FORTUNE — Can you spot what’s wrong with this picture?
Apple (AAPL) on Monday announced first weekend sales of the iPhone 5S and 5C. They “topped” 9 million. Wall Street was expecting 5 to 6 million. Big surprise, egg on faces. Estimates revised. Price points raised.
Then the second-guessing began. How solid, some analysts asked, were those 9 million sales?
- Jeffries Peter Misek estimated that 2.5 million of the iPhone 5Cs Apple “sold” weren’t really sold, but were “sitting on shelves,” somewhere in Europe or Asia.
- Piper Jaffray’s Gene Munster told Bloomberg TV that “sell in” for the iPhone 5C could be even higher — as high as 3.5 million — which would mean that only 5.5 million iPhones actually “sold through” to customers last weekend.
- Given that the iPhone 5’s launch-weekend number last year was 5 million, 5.5 million is not, as Misek puts it, “a huge amount of upside.”
Coming to Apple’s defense was Goldman Sach’s Bill Shope, who saw a “significant upside” in those 9 million iPhones. He made several points:
- Apple this year used the same sales recognition rules it has always used. From an accounting perspective, this year’s 9 million is directly comparable to last year’s 5 million.
- There were differences — two new phones, not one; 11 countries (including China), not 9; the availability of preorders — but Misek, Munster and the rest knew all about those differences in advance, and they still offered their clients estimates that were off by 3 or 4 million units.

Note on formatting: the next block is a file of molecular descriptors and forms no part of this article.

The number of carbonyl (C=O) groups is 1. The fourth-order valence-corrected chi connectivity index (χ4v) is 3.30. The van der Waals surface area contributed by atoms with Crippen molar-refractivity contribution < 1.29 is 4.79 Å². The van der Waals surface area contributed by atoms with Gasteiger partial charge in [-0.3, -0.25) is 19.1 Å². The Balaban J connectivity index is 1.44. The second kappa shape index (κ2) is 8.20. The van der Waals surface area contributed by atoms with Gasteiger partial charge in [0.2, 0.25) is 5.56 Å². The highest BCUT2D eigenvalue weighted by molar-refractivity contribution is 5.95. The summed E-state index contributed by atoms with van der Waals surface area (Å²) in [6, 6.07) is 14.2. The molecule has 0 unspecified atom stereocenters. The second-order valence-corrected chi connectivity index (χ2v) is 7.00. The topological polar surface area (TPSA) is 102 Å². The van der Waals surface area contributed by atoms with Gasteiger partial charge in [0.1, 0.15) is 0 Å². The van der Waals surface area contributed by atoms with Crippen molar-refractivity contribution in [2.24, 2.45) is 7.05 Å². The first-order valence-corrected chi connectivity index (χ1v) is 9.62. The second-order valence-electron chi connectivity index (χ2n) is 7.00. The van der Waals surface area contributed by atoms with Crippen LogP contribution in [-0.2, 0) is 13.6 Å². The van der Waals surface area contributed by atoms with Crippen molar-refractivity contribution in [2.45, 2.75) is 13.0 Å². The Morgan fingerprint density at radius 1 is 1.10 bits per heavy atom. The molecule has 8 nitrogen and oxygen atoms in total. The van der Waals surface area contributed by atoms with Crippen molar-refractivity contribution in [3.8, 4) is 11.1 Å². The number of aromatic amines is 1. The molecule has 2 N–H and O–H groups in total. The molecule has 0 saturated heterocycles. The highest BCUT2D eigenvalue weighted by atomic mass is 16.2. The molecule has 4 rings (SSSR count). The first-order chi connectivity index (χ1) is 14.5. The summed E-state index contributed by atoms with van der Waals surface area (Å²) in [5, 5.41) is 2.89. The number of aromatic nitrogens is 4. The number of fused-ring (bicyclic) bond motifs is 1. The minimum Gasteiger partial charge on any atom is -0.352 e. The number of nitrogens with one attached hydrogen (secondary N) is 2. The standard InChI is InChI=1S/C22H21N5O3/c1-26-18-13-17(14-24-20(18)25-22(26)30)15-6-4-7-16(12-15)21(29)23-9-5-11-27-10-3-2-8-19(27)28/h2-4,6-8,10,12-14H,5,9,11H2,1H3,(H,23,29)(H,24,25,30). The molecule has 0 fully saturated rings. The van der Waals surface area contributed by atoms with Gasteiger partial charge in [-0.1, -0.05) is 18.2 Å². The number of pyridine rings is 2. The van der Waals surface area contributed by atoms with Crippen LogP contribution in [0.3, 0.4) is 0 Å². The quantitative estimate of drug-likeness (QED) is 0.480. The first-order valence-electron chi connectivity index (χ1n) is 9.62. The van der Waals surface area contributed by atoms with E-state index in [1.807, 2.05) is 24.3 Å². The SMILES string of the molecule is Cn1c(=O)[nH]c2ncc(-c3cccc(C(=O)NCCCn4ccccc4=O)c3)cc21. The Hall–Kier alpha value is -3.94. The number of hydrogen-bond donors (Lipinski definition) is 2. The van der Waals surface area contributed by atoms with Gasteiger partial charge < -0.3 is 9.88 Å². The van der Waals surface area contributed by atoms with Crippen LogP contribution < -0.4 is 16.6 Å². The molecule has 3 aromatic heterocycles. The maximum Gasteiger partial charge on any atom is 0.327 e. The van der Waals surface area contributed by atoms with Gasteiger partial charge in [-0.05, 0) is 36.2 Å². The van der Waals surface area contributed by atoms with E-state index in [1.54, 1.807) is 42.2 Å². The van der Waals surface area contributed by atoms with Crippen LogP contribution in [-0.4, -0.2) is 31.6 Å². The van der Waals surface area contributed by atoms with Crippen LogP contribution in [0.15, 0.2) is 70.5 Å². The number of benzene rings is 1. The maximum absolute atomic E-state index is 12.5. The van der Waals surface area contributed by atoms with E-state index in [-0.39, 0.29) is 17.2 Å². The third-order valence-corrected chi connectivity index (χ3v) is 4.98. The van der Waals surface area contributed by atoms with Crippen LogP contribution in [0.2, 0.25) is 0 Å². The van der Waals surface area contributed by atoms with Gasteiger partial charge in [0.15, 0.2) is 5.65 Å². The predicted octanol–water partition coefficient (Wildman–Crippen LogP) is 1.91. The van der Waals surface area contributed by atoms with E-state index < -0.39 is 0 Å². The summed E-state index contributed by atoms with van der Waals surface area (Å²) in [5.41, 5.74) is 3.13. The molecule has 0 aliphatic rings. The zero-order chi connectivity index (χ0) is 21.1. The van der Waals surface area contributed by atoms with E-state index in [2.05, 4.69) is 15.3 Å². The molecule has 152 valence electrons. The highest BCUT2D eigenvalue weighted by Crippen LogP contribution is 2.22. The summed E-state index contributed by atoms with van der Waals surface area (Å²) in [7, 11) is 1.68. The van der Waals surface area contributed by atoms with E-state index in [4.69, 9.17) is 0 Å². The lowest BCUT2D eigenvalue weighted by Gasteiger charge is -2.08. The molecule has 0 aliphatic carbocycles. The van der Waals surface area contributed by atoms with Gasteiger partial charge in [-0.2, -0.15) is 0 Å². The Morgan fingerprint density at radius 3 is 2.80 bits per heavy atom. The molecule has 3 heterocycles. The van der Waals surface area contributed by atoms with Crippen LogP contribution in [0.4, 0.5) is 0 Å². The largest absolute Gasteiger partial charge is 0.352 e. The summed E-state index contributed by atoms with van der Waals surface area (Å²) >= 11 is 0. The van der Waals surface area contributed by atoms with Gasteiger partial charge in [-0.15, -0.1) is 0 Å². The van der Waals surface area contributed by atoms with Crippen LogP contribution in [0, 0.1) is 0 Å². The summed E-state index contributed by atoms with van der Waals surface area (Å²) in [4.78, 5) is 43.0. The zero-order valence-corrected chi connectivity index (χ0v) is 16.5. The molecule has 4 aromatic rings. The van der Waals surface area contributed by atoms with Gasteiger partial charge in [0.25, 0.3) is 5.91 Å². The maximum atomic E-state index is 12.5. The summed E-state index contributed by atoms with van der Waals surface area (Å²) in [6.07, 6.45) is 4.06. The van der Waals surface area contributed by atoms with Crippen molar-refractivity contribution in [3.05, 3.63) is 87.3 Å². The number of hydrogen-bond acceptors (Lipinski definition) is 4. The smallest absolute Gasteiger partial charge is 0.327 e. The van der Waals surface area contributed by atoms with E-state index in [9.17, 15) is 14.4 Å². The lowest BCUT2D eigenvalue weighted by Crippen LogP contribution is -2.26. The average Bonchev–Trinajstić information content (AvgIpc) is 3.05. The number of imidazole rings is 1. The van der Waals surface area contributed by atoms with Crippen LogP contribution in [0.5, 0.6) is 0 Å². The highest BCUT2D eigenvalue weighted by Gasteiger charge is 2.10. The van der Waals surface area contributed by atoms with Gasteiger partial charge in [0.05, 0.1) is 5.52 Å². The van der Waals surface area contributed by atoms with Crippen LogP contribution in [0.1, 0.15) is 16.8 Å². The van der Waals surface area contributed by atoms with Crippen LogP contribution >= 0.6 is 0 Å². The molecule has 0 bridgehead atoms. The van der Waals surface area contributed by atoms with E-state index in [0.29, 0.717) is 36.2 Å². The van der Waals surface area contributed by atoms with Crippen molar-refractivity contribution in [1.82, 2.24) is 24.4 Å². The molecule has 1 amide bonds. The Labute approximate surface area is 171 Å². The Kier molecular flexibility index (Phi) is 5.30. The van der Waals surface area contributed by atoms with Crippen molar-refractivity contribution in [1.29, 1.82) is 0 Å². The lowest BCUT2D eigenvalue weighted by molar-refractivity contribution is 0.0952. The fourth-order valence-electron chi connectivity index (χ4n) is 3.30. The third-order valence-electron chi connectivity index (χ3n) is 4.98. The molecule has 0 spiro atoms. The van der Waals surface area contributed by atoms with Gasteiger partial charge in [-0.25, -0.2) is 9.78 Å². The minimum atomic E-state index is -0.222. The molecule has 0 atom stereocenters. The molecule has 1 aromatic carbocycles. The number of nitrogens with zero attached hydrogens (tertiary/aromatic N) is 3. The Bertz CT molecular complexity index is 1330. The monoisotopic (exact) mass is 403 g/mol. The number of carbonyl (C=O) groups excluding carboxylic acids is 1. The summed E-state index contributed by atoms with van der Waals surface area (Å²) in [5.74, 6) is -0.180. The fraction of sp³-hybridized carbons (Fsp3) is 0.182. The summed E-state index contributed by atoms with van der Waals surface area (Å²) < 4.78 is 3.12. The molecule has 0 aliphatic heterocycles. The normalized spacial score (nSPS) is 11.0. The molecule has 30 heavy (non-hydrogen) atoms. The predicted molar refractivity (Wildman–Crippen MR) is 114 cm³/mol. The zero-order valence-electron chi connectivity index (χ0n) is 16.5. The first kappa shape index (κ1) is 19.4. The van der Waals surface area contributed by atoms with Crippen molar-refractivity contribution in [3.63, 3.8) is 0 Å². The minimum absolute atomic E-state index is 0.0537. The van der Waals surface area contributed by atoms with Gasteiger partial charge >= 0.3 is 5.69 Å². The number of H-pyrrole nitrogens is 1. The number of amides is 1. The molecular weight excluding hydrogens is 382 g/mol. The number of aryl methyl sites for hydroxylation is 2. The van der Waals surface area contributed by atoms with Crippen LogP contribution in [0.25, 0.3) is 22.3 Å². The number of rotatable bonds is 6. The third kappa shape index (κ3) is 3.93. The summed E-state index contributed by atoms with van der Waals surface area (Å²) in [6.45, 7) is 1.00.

- There was certainly unsold product on hand at the end of the weekend (“sell in to channel,” in the jargon of the trade). But most of those phones would have been sent to Apple’s own stores, where Apple’s sales recognition rules say they aren’t counted as sold until they walk out the door. Supplies to Best Buy and other non-Apple stores (which are counted as sold) are probably just as tight this year as they were last year. That makes the so-called channel fill issue is a wash.
Arguing from yet another side, The Core‘s Matt Lew points out that Apple’s 9 million figure does not include any of the iPhones — tens of millions of them, he estimates — that were ordered online but have not yet been delivered. Lew agrees that 9 million distorts the picture, but from the other direction, making sales look lower than they are.
Here’s what’s strikes me as strange about all this: No other smartphone manufacturer’s sales figures are subjected to this kind of scrutiny.
Take, for example, Samsung. You won’t see analysts questioning Samsung’s unit sales numbers for the Galaxy S3 or S4. Nobody writes notes to clients asking what percentage of those sales were sell-in or sell-through.
Samsung doesn’t get this kind of scrutiny because it doesn’t tell anybody — not analysts, not investors, not the SEC — how many smartphones it sells.
And that’s what’s wrong with this picture.